Under-occupation (Bedroom Tax)

Back in April 2013, the government introduced a rule that changed the way Housing Benefit is calculated.

If you have too many bedrooms in your home, you may be affected by the ‘Bedroom Tax’. 

What is the ‘Bedroom Tax’?

The ‘Bedroom Tax’ (also known as under-occupation) is a change to Housing Benefit entitlement. Under the ‘Bedroom Tax’ if you live in a housing association or council property that is deemed to have one or more spare bedrooms your housing benefit is likely to be reduced.

Will the ‘Bedroom Tax’ affect me?

You will be affected by the ‘bedroom tax’ if:

  • You’re classed as having a spare bedroom
  • You’re aged between 16 and pension credit age
  • You receive Housing Benefit (or the housing element of Universal Credit) while living in a housing association or council property.

Use Citizens Advice’s bedroom calculator to find out how many bedrooms your family may be entitled to.

What is classified as a ‘spare’ bedroom?

You are allowed one bedroom for:

  • Each adult couple
  • Each other person aged 16 or over
  • Two children of the same sex aged under 16
  • Two children under 10, regardless of their sex
  • Any other child

Extra bedrooms can be allowed for:

  • Approved foster carers
  • Adult children serving away as members of the Armed Forces
  • Overnight carers
  • Adult children who are students living away from home
  • Members of a couple when one of them has a disability which means they cannot share a room (to be eligible the disabled partner must get a disability benefit)
  • Disabled children who cannot share a bedroom with another child because of her/his disability (the child must be in receipt of middle or high rate DLA care and the Local Authority must be satisfied that the room cannot be shared.)

Frequently asked questions

How much could I lose?

If you under-occupy your home your Housing Benefit will be cut by the following percentage:

14% for one spare bedroom

25% if you have two or more spare bedrooms


For example:

  • Mandy and Stu live in a four-bedroom house with their three boys aged 10 and 14. The boys will be expected to share a room until the eldest turns 16. The amount of rent Mandy and Stu can claim Housing Benefit or Universal Credit for is reduced by 25% because they currently have two extra bedrooms. It will be reduced by 14% when their sons are no longer expected to share

  • Bill and Sarah live in a two-bedroom property with their daughter Michelle, aged 19. Rent is £90 per week, and they receive full Housing Benefit. Michelle leaves home leaving Bill and Sarah with a ‘spare’ bedroom. The amount of their rent that can be used to calculate housing benefit is reduced by 14%. This means they can now only get a maximum of £77.40 per week Housing Benefit

  • David and Louise have a child, Harry, and live in a three-bedroom house. Harry is very ill, and requires overnight care from someone who does not live in the same house as the family. The Local Authority agrees that a room is needed for the overnight carer, so David and Louise do not have a ‘spare’ room and will not be affected by the ‘Bedroom Tax’.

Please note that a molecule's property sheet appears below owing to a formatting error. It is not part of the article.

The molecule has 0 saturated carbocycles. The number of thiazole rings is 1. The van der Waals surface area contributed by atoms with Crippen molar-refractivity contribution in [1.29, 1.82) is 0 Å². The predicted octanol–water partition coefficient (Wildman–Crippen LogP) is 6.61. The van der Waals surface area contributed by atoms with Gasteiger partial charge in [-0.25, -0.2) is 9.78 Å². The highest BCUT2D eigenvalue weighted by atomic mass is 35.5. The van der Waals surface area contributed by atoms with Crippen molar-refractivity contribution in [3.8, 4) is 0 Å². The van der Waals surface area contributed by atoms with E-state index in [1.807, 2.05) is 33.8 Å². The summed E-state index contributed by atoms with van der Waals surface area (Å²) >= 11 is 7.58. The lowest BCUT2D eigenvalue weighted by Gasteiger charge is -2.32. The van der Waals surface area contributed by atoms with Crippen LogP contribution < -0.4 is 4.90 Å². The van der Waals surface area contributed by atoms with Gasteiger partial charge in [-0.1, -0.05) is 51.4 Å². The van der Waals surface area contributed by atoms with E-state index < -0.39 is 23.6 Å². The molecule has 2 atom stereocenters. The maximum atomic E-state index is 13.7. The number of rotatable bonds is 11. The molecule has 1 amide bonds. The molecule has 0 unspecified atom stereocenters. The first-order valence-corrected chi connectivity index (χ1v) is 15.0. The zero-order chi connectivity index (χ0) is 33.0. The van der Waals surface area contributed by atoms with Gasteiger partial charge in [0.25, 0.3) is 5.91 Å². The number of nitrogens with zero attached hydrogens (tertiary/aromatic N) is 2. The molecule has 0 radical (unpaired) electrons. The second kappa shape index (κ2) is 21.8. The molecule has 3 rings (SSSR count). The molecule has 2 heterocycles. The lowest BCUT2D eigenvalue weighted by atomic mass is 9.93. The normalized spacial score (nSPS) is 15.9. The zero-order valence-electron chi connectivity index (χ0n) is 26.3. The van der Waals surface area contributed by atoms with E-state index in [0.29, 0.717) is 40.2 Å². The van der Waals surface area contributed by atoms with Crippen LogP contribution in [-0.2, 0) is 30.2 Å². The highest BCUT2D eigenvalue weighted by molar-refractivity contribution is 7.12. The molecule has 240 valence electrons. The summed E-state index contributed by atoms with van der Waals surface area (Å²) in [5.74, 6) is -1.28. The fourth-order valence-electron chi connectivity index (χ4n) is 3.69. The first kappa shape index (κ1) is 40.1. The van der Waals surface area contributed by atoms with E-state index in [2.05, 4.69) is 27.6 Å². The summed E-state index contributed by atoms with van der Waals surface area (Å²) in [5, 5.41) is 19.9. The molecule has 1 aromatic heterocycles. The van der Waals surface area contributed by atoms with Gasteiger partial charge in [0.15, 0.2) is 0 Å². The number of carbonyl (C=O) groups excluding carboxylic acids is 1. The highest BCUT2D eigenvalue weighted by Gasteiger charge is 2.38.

Are there any exceptions to the tax?

You will not be affected by the ‘Bedroom Tax’ if you live in a Karbon home and we provide you with care support or supervision.

What can I do?

If your Housing Benefit is restricted due to under-occupation, you will have a shortfall between your rent and the amount of Housing Benefit you receive. It is up to you to decide how to manage this shortfall. Here are some options for you to consider:

  • Make up the shortfall from other income (including income from other benefits) or from savings, if available
  • Ask us for a benefit check to see if you’re claiming all you are entitled to, or for advice on how to reduce any debts to free up your available income
  • Increase your income by finding work or increasing working hours
  • Ask adult family members living in your home to contribute more towards the rent
  • Move to a smaller property in the social housing or private rented sector. You can discuss this option with us
  • Apply to your Local Authority for a Discretionary Housing Payment
  • Take in a lodger to live in an unoccupied room. Speak to us about how you could make this work
  • Consider whether you can challenge the authority’s decision to reduce your Housing Benefit. Call us and we can offer advice.

I’ve been affected by the ‘Bedroom Tax’. How long will this last?

A relevant change of circumstances may mean that you will no longer be affected. This could be when you reach Pension Credit age, for instance, or when one of your children reaches the age when they will be allocated their own room.

We can help

If you are worried about finding the money to pay your rent, you should contact us. Our benefits and money team can advise you on whether any extra financial help might be available to you.

If you think you will struggle managing and budgeting your money, have physical or mental health problems that might stop you managing your money effectively, or if you need help dealing with debt please contact one of our benefits and money advisors.

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